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  Texas : Features : Columns : "It's All Trew"

Five gallon buckets
were versatile, useful farm equipment

by Delbert Trew
Delbert Trew
I can proudly announce to my readers that with great resolve, strong character, determination and counseling, I have finally kicked the habit. No longer does my heart skip a beat and my hands get sweaty as I hit the brakes, shift into reverse and squeal my tires backing up to retrieve an empty 5-gallon bucket lying beside the road.

Proof of my accomplishment comes from the fact that for the past week I have driven right by a clean, plastic 5-gallon bucket on my way to and from the coffee shop every day. Each trip is getting easier as my hands are more relaxed and my brake leg doesn't twitch and jerk in passing.

Some of you young "whippersnappers" may not relate to the significance of a 5-gallon bucket to the well-being of the old-time farm family. Back in my day, these containers (metal, not plastic) were the most-used piece of farm equipment on the early day farmstead. Products were often purchased as much to get the bucket as to get the product inside.

Uses included: carrying feed and water to livestock and poultry; slopping the hogs; gathering the eggs; and picking garden produce. Buckets were also used to sit or stand on, and for packing grain, fuel and tools to and from the fields and carrying skim milk from the cream separator.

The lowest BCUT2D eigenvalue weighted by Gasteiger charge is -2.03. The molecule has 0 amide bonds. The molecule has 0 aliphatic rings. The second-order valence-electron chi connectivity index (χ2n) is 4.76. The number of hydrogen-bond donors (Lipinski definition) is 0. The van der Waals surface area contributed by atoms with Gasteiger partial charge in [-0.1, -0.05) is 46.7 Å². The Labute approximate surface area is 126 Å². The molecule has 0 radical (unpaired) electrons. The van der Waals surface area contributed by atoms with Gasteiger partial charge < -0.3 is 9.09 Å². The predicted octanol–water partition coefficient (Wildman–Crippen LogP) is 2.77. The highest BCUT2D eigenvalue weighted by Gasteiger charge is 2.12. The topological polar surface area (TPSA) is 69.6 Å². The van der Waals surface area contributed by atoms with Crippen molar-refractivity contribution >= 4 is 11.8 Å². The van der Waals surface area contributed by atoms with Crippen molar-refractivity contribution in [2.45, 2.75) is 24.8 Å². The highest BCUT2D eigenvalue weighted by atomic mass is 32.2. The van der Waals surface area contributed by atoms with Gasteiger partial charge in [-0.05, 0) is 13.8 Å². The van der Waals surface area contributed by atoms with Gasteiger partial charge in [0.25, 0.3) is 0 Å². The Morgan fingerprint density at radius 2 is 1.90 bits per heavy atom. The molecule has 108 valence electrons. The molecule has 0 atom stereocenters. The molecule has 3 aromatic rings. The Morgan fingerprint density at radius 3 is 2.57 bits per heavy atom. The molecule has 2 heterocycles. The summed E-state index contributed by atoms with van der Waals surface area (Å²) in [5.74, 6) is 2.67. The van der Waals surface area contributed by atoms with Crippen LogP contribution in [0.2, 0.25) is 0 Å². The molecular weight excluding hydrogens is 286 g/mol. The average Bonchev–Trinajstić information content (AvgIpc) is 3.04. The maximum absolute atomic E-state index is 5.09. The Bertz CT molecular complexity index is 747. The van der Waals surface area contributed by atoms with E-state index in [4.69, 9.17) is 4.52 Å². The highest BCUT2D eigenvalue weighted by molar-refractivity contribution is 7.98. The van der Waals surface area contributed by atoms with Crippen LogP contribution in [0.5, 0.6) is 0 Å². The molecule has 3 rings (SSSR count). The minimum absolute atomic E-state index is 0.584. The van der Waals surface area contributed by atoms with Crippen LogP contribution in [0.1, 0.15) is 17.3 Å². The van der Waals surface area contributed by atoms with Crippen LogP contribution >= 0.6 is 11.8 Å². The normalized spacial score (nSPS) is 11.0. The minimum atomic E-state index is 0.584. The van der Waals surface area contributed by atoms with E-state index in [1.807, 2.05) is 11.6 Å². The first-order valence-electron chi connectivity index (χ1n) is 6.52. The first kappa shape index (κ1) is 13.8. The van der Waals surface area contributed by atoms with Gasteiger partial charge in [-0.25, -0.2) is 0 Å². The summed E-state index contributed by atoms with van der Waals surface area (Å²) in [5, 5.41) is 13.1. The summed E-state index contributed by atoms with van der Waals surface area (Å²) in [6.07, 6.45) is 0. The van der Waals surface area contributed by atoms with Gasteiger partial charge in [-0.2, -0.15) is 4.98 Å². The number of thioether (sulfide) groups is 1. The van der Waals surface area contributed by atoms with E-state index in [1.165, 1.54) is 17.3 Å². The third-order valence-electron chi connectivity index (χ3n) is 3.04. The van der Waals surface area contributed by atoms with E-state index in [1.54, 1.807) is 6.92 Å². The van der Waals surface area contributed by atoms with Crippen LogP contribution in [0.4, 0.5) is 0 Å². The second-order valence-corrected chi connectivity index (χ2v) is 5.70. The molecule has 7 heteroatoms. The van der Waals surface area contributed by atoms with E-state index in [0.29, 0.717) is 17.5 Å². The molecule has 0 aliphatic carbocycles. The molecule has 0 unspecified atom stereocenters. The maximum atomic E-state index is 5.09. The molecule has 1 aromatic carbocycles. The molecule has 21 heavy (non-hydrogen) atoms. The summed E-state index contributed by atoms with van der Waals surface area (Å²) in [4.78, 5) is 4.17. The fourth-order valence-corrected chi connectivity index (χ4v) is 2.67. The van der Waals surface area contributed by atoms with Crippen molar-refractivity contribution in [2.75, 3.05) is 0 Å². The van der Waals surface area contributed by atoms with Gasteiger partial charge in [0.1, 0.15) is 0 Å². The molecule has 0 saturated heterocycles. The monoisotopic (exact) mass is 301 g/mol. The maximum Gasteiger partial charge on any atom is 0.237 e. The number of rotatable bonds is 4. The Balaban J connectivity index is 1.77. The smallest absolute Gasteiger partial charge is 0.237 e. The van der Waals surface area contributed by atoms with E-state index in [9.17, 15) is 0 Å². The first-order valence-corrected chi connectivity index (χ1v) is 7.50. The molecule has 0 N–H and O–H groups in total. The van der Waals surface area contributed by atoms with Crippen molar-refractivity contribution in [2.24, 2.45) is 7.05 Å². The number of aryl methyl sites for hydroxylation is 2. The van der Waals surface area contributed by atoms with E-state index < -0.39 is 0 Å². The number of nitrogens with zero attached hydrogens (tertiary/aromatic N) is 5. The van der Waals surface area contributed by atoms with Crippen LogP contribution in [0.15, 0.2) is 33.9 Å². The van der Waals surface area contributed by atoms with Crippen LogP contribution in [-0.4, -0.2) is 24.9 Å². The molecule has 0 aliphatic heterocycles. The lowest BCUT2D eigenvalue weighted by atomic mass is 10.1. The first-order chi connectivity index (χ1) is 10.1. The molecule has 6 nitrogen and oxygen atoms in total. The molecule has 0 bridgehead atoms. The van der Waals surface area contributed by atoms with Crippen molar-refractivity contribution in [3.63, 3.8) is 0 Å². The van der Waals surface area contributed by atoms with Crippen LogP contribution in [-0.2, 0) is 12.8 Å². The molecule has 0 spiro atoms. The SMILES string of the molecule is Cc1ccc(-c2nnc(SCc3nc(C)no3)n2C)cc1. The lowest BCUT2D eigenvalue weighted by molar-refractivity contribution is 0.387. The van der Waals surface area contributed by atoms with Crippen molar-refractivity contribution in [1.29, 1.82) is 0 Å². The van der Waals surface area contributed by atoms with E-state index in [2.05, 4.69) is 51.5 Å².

My mother suffered in her later years from "carrying chicken-water elbow" which hurt each time a cold-weather front came through.

I'm sure some of you can think of more uses. In fact, I'll send a free "It's All Trew" book to the person who sends me the most uses for a 5-gallon bucket. I'll publish the winner's name in this column.

My habit of picking up items along the road reminds me of a problem my father had in the old days.

He hated trash and weeds. If we weren't chopping weeds we were hauling off trash.

The problem came when the trash haulers, (me especially) returned home from the county dump ground with more junk than we hauled off in the beginning. The old adage of, "one man's trash is another man's treasure" contains a lot of truth. Dad finally did not allow anyone but himself to go to the dump.

Since retirement in 1985, Ruth and I have been guilty of collecting items from garage sales, estate and farm auctions, junk shops and antique stores. The "hunt" for these items has provided us with many hours of enjoyment plus filling our home, bunkhouse and cabin with unusual and beautiful antique items. Lately, as we find our walls crowded and shelves sagging, we are slowing down in our hunts.

We are continually amazed to find young collectors trying to acquire many of the same items we still use in our home today. We have mixed emotions about this as it is depressing to think we and our items are finally getting old. On the other hand, we are elated to realize the items we now use every day will soon be valuable antiques.
Delbert Trew
"It's All Trew" July 7, 2004 column
 
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